We now live in a COVID-19 world where uncertainties strain our emotional and cognitive abilities. We are all facing anxiety in our daily lives like never before. From grocery shopping with a mask, trying in vain to avoid touching our faces, forgetting if you actually washed your hands before preparing food, and hoping that the cashier wiped down the iPad before you entered your pin.
Ugh, will we ever be able to feel safe and just enjoy going out to a restaurant or show again and, if so, when? Personally, I am obsessed with “when.” But what’s more important right now is “how.”
How do we open our public spaces again knowing that there could be more waves of infections with a vaccine only a distant possibility?
Reopening (and Designing) Spaces for Our New Reality
As an interior designer, I think about my projects and clients a lot. Most of my clients are Silicon Valley companies, led by really smart and talented people, many out of Y Combinator. I think about their missions and goals and how our designs support their business. I also think about how design supports and nourishes my team and me. Like many others, I am anxious to get back to the office — to create, to live, to explore.
I have designed spaces for dozens of commercial clients, who by just opening a location are committing to an investment. So it’s critical that the space that we are investing in supports our goals and mission. However, the current design of our physical spaces makes them unsafe. Therefore, the changes we make are crucial to our success for the next year.
As business owners, CEOs, and operations managers, we must weigh how best to open these spaces for our communities, our safety, and our financial survival.
In the wake of this pandemic, how do we adapt to our new reality so that we may thrive in a physical space together? After sheltering in place, how do we open our public and community spaces? How do we feel safe and comfortable at work?
To answer these questions, and more, I decided to create a guide to help businesses navigate the complicated task of reopening to their employees and to the public. This guide is as much for my own sanity as it is for all the businesses and places I’d (selfishly) love to visit and that I hope will survive.
Getting Started: Planning Questions To Ask Yourself
- What is the minimum return you need to justify a transition plan?
Be concrete about this because you will have to make cuts, accept the added costs, and your operations will be significantly altered. Don’t be afraid of this right now, just be clear with your intentions. What we are making here is a transition plan. If you can hang on through this time, know that you will be at full capacity again at some point in the future. Now is the time to adapt and build community.
- What are your must-have requirements to ensure you, your employees, and customers feel comfortable and are safe in your public space?
List them all, rank them, and prioritize them.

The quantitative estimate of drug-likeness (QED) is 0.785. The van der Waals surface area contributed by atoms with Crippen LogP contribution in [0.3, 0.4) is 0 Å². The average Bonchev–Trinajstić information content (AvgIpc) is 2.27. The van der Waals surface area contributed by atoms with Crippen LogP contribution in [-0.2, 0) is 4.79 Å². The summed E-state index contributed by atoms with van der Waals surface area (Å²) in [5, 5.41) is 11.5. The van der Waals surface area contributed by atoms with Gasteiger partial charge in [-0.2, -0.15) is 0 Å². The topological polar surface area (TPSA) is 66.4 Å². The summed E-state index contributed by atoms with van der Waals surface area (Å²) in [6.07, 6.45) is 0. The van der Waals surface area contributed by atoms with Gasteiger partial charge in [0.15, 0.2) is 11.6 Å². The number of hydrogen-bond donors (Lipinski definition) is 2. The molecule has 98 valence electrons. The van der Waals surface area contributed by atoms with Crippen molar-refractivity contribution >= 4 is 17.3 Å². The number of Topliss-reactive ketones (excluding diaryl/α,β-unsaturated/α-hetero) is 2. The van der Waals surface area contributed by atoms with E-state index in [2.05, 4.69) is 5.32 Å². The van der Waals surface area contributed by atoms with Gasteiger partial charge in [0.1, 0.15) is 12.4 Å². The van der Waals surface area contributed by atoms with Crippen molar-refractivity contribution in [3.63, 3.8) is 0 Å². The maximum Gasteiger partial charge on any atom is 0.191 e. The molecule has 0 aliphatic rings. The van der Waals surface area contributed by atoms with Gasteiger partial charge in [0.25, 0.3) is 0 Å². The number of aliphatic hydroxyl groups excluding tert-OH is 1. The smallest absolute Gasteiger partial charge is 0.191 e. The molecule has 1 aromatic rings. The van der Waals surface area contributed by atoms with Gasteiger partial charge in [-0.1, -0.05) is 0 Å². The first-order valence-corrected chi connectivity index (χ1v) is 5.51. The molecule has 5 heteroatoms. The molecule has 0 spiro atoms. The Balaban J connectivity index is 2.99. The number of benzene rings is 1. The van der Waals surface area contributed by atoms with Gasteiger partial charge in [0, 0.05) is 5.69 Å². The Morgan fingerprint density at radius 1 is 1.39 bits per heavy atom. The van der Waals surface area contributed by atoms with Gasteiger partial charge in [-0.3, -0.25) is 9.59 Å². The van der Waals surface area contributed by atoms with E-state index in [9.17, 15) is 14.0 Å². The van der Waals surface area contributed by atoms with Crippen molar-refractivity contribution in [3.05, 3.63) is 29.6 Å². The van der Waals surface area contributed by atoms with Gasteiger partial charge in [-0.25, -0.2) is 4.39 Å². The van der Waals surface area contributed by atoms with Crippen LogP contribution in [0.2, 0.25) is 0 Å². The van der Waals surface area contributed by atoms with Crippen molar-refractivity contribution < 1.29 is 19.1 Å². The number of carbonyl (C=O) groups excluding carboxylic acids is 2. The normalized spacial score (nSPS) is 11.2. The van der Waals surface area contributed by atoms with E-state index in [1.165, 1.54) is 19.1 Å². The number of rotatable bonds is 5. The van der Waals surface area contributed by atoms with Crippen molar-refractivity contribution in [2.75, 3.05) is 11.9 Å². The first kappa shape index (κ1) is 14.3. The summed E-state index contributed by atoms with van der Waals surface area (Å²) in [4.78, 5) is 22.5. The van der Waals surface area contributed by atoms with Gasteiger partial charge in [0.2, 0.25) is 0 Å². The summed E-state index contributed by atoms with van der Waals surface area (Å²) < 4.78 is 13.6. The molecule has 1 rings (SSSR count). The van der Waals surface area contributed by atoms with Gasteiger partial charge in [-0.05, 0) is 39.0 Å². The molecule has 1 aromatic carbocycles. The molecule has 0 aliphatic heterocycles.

- How do people use your space?
Are there self-service areas? Collaboration areas? Community gathering “water-cooler” moments? Where in your space do people need to be and what is essential for them to benefit from the space? Which areas (if any) are too risky to open?
- Who uses your space and what are their sensitivities?
Do your employees or community members have underlying illnesses, elderly family members, or young children? What percentage of your group is vulnerable to exposure? What other considerations might affect their need for or use of the space?
Checklist: Reopening Your Public Space Post Shelter-in-Place
Find the full guide and checklist in the google doc >>> here. Feel free to make a copy so you can edit it and make it your own.
- Redesign the floorplan and adjust capacity to enable social distancing.
- Improve sanitation and protective equipment policies.
- Create and execute a comms plan.
- Reassess for the long term.
Be methodical — these steps will take you through the process of reopening your space but the point that I want you to take away is that opening your space successfully is about establishing safety and trust.
Follow the CDC, your state and local government regulations and recommendations, and adapt this to the needs of your employees, clients, and guests.
This is stressful and a lot of work, so you deserve this 👏👏👏 + really so much more.
Defining the process and what we don’t know is an anchoring moment in this uncertain and unprecedented time. Know that this is just a starting point; these steps will change, the situation will change, and you’ll find more specific ways to protect your unique space. This is an opportunity to learn, try new things, and redesign the future of your space.
If you have questions, recommendations to add to this list, want a copy of the planning and tracking spreadsheet I am currently working on, or want help updating your space, email me at email@example.com. I am happy to share all the resources I am building for this new post shelter-in-place world and welcome all feedback and new ideas!
Be well ❤